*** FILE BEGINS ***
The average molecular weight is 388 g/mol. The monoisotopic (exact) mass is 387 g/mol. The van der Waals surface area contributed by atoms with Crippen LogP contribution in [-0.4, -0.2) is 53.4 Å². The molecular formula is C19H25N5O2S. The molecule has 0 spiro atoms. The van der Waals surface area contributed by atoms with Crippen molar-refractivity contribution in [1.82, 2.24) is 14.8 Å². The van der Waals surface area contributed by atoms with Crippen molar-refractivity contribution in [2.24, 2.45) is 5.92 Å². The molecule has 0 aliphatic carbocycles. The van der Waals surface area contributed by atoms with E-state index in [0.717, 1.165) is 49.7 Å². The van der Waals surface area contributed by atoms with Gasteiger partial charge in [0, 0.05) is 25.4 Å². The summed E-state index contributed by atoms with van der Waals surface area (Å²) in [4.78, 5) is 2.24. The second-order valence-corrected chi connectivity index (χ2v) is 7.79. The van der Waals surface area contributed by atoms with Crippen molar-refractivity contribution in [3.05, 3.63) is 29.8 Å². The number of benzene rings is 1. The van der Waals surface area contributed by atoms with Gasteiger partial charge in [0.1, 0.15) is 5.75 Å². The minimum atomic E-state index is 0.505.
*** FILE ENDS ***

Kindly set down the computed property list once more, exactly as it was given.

The average molecular weight is 388 g/mol. The monoisotopic (exact) mass is 387 g/mol. The van der Waals surface area contributed by atoms with Crippen LogP contribution in [-0.4, -0.2) is 53.4 Å². The molecular formula is C19H25N5O2S. The molecule has 0 spiro atoms. The van der Waals surface area contributed by atoms with Crippen molar-refractivity contribution in [1.82, 2.24) is 14.8 Å². The van der Waals surface area contributed by atoms with Crippen molar-refractivity contribution in [2.24, 2.45) is 5.92 Å². The molecule has 0 aliphatic carbocycles. The van der Waals surface area contributed by atoms with E-state index in [0.717, 1.165) is 49.7 Å². The van der Waals surface area contributed by atoms with Gasteiger partial charge in [0, 0.05) is 25.4 Å². The summed E-state index contributed by atoms with van der Waals surface area (Å²) in [4.78, 5) is 2.24. The second-order valence-corrected chi connectivity index (χ2v) is 7.79. The van der Waals surface area contributed by atoms with Crippen molar-refractivity contribution in [3.05, 3.63) is 29.8 Å². The number of benzene rings is 1. The van der Waals surface area contributed by atoms with Gasteiger partial charge in [0.1, 0.15) is 5.75 Å². The minimum atomic E-state index is 0.505.